Sight description based on Wikipedia.
Van Pelt Library

6) Van Pelt Library

The Charles Patterson Van Pelt Library (also known as the Van Pelt-Dietrich Library Center, and simply Van Pelt) is the primary library at the University of Pennsylvania.

The building was designed by architects Harbeson, Hough, Livingston & Larson, and built in 1962. It has a gross area of 201,215 square feet (18,693 m2). In addition to being the primary library on campus for social sciences and humanities, it also houses the Lippincott Library of The Wharton School, the Ormandy Music Library, and the Kislak Center for Special Collections, Rare Books and Manuscripts. Van Pelt houses strong Area Studies collections in African, Japanese, Latin American, Chinese, Middle East, South Asia, and Judaica & Ancient Near East Studies. The Henry Charles Lea Library is located on the 6th floor of Van Pelt Library. The library holds the Weigle Information Commons, located on the west side of the 1st floor.

Vaguely Grecian with a massive colonnade, but screened by brick panels with small windows that resemble an old French library, the Van Pelt Library is a major presence on the campus. A large modern art sculpture, called The Button, sits at its southern entrance.
Sight description based on Wikipedia.
Quadrangle Dormitories

7) Quadrangle Dormitories

Quadrangle Dormitories – "The Quad" – are a complex of 39 conjoined residence houses at the University of Pennsylvania The architectural firm of Cope and Stewardson designed the houses in an exuberant Neo-Jacobean version of the Collegiate Gothic style, and completed most of them between 1894 and 1912. The dormitories stretch from 36th to 38th Streets and from Spruce Street to Hamilton Walk (Pine Street). West of the Memorial Tower at 37th Street, the houses on the north side follow the diagonal of Woodland Avenue (now Woodland Walk) and form a long triangle with the houses on the south side. From 1895 to 1971, the dormitories housed only male students.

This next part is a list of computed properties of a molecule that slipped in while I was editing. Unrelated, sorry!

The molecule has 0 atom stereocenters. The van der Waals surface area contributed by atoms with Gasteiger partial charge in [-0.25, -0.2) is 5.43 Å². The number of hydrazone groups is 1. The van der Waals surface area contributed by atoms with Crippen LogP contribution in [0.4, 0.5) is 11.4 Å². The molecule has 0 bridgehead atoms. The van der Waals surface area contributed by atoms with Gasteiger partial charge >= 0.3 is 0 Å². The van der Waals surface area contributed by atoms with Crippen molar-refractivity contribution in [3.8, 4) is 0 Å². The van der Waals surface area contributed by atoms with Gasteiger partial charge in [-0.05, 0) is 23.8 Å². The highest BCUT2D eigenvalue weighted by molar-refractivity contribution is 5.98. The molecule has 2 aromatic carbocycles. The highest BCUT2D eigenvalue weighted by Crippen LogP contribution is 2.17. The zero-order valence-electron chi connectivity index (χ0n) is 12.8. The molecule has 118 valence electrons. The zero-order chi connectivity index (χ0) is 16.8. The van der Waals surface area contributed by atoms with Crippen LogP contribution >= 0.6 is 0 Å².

The Quadrangle Dormitories were listed as a contributing property in the University of Pennsylvania Campus Historic District in 1978.

The Quad is now grouped into 3 college houses: Fisher Hassenfeld College House (west), Ware College House (center), and Riepe College House (east). As "first-year communities," they currently (2017) house approximately 1,445 students.

Fisher Hassenfeld College House encompasses the western section of the Quad. It encloses two sides of the triangular Upper Quad, and includes the westernmost Little Quad. It is named for Jerome and Anne Fisher and Alan G. Hassenfeld, all alumni and trustees of the university, who funded its creation. Ware College House encompasses the central section of the Quad. The H-shaped complex straddles the Upper and Lower Quads, and includes the Memorial Tower and buildings east of 37th Street. It is named for Congressman John H. Ware III, Wharton Class of 1930. Riepe College House encompasses the eastern section of the Quad. It is named for James and Gail Petty Riepe, who pledged $10 million in 2004 to fund its creation
Sight description based on Wikipedia.
Provosts Tower

8) Provosts Tower

Located at 36th Street, just south of Spruce Street, the seven-story Provosts Tower marks the gateway to the Lower Quad. This dorm was built in 1912 and, according to some accounts, was named after William Smith who served as the university's first provost from 1755-79 and 1789-91. During his long tenure, Smith had a significant impact on the early formation of the college which would later be known as the University of Pennsylvania.

The building itself was a gift of the family and friends of Provost Charles Custis Harrison, thus commemorating his retirement from the position in 1910. The seated figure of Provost Harrison, gazing proudly over the property, is found outside.

In essence, this building honors all the provosts of the University of Pennsylvania. The carved limestone ornament, made by the sculptor Edward Maene, features plaques honoring each of the first 12 provosts, and twin "headboards" with the Coat of Arms of Pennsylvania at the parapet. The fifth floor of the building houses a two-story library and lounge.
Sight description based on Wikipedia.
Irvine Auditorium

9) Irvine Auditorium

Irvine Auditorium is a performance venue at 3401 Spruce Street on the campus of the University of Pennsylvania, in Philadelphia. It was designed by the firm of prominent Philadelphia area architect Horace Trumbauer and built 1926–1932. Irvine Auditorium is notable for its nearly 11,000-pipe Curtis Organ, the world's 22nd-largest pipe organ (by ranks), originally built for the Sesquicentennial Exposition of 1926 and donated to the university in 1928. The building was opened in May, 1929.

A persistent but untrue campus legend holds that the building was a Penn architecture student's design project that received a failing grade. He was forced to give up architecture to go into business, where he amassed a fortune. Years later, he made a major bequest to the university in his will, but only on the condition that his project be built.